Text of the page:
There are conspiracy theorists everywhere. Some are subtle. Some just like to question things. Some go into great detail. Some go to the extreme and everything has a hidden meaning. Unthinkable isn’t about conspiracy theories about things that have happen already. No. Unthinkable is about theorizing what the conspiracy would be before something happens. What if ‘this’ happened, and how would ‘this’ happen?
I consider myself to be fairly open-minded and not one to take anything at face value that I hear on television, radio, or the Internet. I don’t think everyone’s out to get me or anything. I actually like to give everyone the benefit of a doubt and play devil’s advocate. I like to hear both sides of a story and then weigh the evidence. My wife hates this about me.
Unthinkable is an interesting books so far because is sort of reverse engineers what is normally considered a conspiracy theorist. The question in this issue is “who really caused 9/11 and why?” It’s a conspiracy that’s been debated since day one. While there’s not a lot of time that’s spent on answering that particular question, it’s the next question that really pushes the story forward – what happens next? Enter: the Think Tank.
The Think Tank is a group of people who are experts in their field. There is a hacker, an attorney, an economist, a microbiologist, an inventor, a preacher, and a bestselling author. Each of these people are brought together to come up with the answer, “what happens next. While I won’t go into everything that they discuss or what happens to the Think Tank I think it’s an interesting concept. On top of that, Mark Sable brings in the human element to this story through the bestselling author – Alan Ripley. Ripley’s life gets turned upside down when his brother dies on September 11, and finds himself needing an outlet and the Think Tank becomes that. Once the Think Tank project is over, his life sort of falls apart and he becomes lost again. It isn’t until certain events start to play out in the Middle East does he has a new purpose.
I think this issue is a good start for this story. You’re introduced to a lot of characters and given a lot of information. You know the world you’re reading about well enough to not get lost. The players are in place and the wheels are turning. Within one issue, Alan Ripley goes from a character that I found a bit cocky and arrogant about his place in the world and see him change. He’s no longer that character by the end of the issue, and that’s a lot of progress for one issue.
The art in this issue provided by Julian Totino Tedesco, Juan Manuel Tumburus, and Ed Durkshire is great. It’s has that photo realistic style that many of Boom’s titles have without being a ‘house style’ where everyone is mimicking everyone else. It’s a consistency with the art that really adds a strong element to each of their titles.
Unthinkable #1 is a strong first issue. The writing is good. The art is good. The story is put together well. There’s very little I could say I didn’t like about this book other than having to wait for the next issue and see what happens next.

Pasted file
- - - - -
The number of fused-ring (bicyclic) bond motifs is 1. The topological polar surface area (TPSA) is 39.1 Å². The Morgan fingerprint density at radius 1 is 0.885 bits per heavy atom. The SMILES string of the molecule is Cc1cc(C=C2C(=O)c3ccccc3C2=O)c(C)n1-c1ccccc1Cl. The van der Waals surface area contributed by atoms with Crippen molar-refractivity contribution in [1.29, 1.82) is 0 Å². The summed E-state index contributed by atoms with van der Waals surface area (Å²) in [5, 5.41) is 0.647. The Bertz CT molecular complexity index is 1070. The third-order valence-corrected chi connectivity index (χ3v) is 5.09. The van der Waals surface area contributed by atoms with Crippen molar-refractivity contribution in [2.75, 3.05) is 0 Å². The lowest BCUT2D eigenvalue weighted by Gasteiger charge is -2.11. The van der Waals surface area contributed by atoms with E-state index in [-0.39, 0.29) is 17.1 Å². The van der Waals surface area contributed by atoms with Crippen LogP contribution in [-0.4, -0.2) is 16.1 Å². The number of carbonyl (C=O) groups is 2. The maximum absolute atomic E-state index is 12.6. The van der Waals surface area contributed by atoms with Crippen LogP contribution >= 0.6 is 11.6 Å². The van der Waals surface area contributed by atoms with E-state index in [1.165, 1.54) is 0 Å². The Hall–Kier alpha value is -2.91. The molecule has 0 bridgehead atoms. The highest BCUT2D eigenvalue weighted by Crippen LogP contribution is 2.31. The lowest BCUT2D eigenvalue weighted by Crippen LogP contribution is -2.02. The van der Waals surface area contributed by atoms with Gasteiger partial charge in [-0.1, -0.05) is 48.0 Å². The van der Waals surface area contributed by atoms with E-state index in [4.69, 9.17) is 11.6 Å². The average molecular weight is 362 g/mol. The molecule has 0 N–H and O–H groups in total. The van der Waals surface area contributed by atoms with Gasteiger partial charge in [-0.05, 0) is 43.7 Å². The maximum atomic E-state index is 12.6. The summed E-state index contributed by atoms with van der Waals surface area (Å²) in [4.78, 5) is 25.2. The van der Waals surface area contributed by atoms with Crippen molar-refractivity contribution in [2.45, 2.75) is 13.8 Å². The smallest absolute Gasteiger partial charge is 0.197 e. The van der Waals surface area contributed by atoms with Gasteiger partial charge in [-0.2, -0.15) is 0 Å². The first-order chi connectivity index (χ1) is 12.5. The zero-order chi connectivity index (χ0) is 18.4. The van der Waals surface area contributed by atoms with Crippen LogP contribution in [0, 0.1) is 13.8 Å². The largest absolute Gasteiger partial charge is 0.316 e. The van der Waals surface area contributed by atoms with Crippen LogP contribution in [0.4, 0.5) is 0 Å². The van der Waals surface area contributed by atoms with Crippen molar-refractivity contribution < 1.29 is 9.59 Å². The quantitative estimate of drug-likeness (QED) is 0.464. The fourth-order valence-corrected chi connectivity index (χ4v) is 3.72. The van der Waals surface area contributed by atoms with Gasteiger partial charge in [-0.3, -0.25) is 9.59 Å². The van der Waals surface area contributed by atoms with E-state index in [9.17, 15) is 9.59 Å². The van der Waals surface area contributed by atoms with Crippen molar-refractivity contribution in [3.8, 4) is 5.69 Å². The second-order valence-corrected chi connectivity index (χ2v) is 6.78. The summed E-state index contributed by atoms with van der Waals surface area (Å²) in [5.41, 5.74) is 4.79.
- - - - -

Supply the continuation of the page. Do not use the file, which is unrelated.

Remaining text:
Writer: Mark Waid
Artist: Minck Oosterveer
Colorist: Fellipe Martins
Letterer: Marshall Dillon
Editor: Matt Gagnon
Published by Boom! Studios
Created by Mark Waid
Catherine Allingham has six months to live at best. She’s suffering from an untreatable tumor in her brain. She knows this and she’s taking on what may be her last case and for some reason, she has brought on a new assistant – a former bouncer who has a knack for reading people. The cool thing is that Catherine has a knack, too. She has a knack for figuring out unsolvable crimes.
Mark Waid continues to be one of my favorite writers in the industry. I want to say that up front because I don’t want there to be any confusion if I like the guy’s writing or not. Believe me – I do. So, I’m a bit bias when it comes to new creations by Waid because I think he’s doing great work when he works from new creations. Books like Potter’s Field, Irredeemable, and now the Unknown are where we really get to see Waid at his best. I say that because Mark Waid has his own knack for being able to create great characters. They seem to breathe in a life of their own with each page. While I love a great looking comic book, give me smart and interesting characters and I’m on board for the long haul. Waid does that every time.
Now, I say that I love a great looking comic book – and it’s true. Unknown is a great looking comic book by artist Minck Oosterveer and colorist Fellipe Martins knock this book out of the park for me. They have created such a moody and book that I really can’t give a comparison to outside of saying there’s a little Paul Gulacy influence in there as well as a little Michael Lark. I think it’s great.
The Unknown is a 4-issue miniseries which I think is good for this story and for readers. I think starting things out with a confine story and doing it in a manageable set of issues helps everyone out because it won’t be a long drawn out story. Things are set up in this issue and we have three more issues to get this case solved. From the looks of things, Catherine already has a lot figured out and that kind of pacing is going to help readers get into this story and hang on for the remaining issues. I’m on board with the hopes we’ll see more in the future.